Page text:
Tag Archives: Niacin

Day 31: Bacon confited-Guinea Fowl Heart with Brussels Sprouts and Blackcurrant Preserves

23 Feb

Yesterday I put the liver saved from a whole roasted guinea fowl (guinea hen) to good use. Today I’ll be using the heart. Heart is a bit tricky, since it’s a tough little muscle, and cooking it over a high heat can give it an elastic band consistency. Slow cooking it in fat is a good way around this. I got the idea from a meal a couple of year’s ago at DC’s pig-centric restaurant Eola. Chef Daniel Singhofen served Confited Pork Heart with Mashed Turnip, Brandied Cherries, Pecans, and Bronze Fennel as an hors d’oeuvres, to get his diners to give offal a shot. It’s worth giving a whirl – it’s free since a lot of whole birds come with it in the cavity. Heart’s pretty healthy too – it does contain some cholesterol, like most animal proteins, but it’s also packed with Niacin, Vitamin B6, Folate, Riboflavin, Vitamin B12, Iron and Zinc.

Bacon confited-Guinea Fowl Heart with Brussels Sprouts and Blackcurrant Preserves

INGREDIENTS
1/4 strip bacon
1 Guinea Fowl heart
1/2 Brussels sprout, cut in half
Salt
1 tablespoon vegetable broth
1 demitasse spoonful blackcurrant preserves

METHOD
Slice the bacon very thinly then render it in a non-stick pan. When the bacon is crispy, use a slotted spoon to remove it to a plate. Pour the bacon into a boiled egg cup. Allow the bacon fat to cool slightly, then add the heart. Put the egg cup in the microwave and set to “keep warm” for 2 to 5 minutes, or until the heart is cooked through. Heart gets tough very easily, so it’s important not to cook the heart on high. Sear the cut sides of the Brussels sprout quarters in the hot pan, and season with salt. Add the vegetable broth and simmer until the broth has evaporated. Slice the heart very thinly and reserve the bacon fat for another use. Serve the heart garnished with Brussels sprouts, reserved bacon, and blackcurrant preserves.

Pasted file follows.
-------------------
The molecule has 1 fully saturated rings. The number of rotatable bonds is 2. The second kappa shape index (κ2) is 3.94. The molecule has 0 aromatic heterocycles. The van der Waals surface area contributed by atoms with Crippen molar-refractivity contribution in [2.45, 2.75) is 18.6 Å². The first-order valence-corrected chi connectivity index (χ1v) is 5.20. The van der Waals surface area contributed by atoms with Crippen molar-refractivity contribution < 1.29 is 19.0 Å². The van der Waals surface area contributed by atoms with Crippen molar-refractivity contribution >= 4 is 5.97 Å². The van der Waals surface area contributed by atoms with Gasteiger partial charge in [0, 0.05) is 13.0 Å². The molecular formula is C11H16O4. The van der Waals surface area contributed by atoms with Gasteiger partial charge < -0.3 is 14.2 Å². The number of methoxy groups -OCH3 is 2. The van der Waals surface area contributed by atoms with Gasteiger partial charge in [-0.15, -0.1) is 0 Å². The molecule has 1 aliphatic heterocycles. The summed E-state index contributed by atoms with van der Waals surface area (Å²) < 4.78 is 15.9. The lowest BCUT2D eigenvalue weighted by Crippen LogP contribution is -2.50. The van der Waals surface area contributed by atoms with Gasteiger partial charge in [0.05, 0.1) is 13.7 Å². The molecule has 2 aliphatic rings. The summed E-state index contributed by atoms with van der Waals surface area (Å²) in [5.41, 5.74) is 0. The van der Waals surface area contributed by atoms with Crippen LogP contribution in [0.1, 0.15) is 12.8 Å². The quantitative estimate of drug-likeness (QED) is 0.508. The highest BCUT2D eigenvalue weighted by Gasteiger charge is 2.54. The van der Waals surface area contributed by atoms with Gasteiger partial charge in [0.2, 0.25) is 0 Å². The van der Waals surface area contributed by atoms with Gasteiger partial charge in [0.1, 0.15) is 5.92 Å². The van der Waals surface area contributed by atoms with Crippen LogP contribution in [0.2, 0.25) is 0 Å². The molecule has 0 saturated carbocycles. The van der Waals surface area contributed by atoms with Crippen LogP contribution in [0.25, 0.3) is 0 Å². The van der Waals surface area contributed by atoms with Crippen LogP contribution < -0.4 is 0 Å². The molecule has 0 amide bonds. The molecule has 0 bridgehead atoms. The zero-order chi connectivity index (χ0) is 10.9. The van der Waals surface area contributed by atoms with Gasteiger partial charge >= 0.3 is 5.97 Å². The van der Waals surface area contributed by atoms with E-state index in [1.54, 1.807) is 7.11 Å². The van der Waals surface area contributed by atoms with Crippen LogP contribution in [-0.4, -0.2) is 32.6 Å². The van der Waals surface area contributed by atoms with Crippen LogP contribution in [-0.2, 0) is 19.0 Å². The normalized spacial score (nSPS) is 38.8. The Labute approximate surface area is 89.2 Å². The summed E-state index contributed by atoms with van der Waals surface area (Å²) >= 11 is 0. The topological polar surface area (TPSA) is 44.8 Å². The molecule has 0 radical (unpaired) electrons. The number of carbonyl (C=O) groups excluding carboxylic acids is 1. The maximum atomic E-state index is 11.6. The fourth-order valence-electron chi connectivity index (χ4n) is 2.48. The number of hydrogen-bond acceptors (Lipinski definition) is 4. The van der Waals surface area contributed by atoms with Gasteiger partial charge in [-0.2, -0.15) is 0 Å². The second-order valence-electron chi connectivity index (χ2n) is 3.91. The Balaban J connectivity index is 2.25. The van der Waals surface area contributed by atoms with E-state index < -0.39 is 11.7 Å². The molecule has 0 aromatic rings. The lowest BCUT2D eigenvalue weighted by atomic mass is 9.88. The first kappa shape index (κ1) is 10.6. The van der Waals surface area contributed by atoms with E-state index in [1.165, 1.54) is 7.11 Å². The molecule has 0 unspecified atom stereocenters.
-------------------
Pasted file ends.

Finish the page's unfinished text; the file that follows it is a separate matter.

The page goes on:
Day 30: Guinea Fowl Liver with Apple, Rhubarb-Apple Preserves, and Walnuts

23 Feb

We’re 30 days into The Ration Diaries now – thanks for reading! You now have a month’s worth of recipes at your disposal. I’m working on dividing them into a more user-friendly database, so stay tuned for more in the coming month.

Reach into the cavity of any whole bird, whether it’s a chicken, turkey, or guinea fowl (guinea hen), and you’ll usually find some of the offal, wrapped together. These usually include the neck, which can be added to the roasting pan towards the end to add to the pan drippings, and occasionally the heart and liver. If you buy a lot of whole birds over a month (they tend to be cheaper in the long run), you can save and freeze the livers to make a mousse, but during the war, my Granny didn’t have a freezer, of course. I thought I’d use the guinea fowl liver saved from making cinnamon-roasted guinea fowl for a little pre-dinner nibble, on this dinky little Steelite pedestal plate. It took me all of 5 minutes, since I just seared the liver and served it with some rhubarb-apple preserves, fresh apple and walnuts. Although it does contain some cholesterol, liver is rich in Thiamin, Zinc and Manganese, and is a great source of cheap protein, Riboflavin, Niacin, and Vitamins A, C, B6 and B12, so it’s worth serving it to your family. I find children pick up on grown ups’ sense of disgust for certain foods, so if you don’t make an “ew” face in front of them, they’ll probably at least try liver. In other cultures, offal and what some American or English kids would deem “gross” are actually favored. For example, Eskimo children used to fight over the eyeballs of fish, which used to be sort of like candy for them – a treat. So if you serve the liver with something sweet like fruit, which balances the strong flavor, and don’t make a big deal about it, it might become a family favorite!

Even though my Granny raised chickens, meat was still a scarcity in World War II Britain. The English in the 1940s were virulently of the offal-is-awful camp, so the liver, hearts and other innards were sometimes given to the cat in Granny’s family. A few people, like my Grandfather, ate liver with the traditional bacon and onions on toast.

Guinea Fowl Liver with Apple, Rhubarb-Apple Preserves, and Walnuts

2 hors d’oeuvres servings

INGREDIENTS
1 teaspoon drippings
1 Guinea Fowl liver, cleaned
Salt
6 slices apple
1 demitasse spoonful Rhubarb-Apple Preserves
1 walnut, toasted and quartered
2 sprigs watercress

METHOD
Heat the drippings and sear the guinea fowl on both sides. Season well with salt. Slice the liver on a bias. Plate half the liver on a spoon or small plate. Top with 3 of the apple slices, 1/2 demitasse spoon of the preserves and 1/2 walnut. Garnish with a sprig of watercress. Repeat for the other serving.

%d bloggers like this: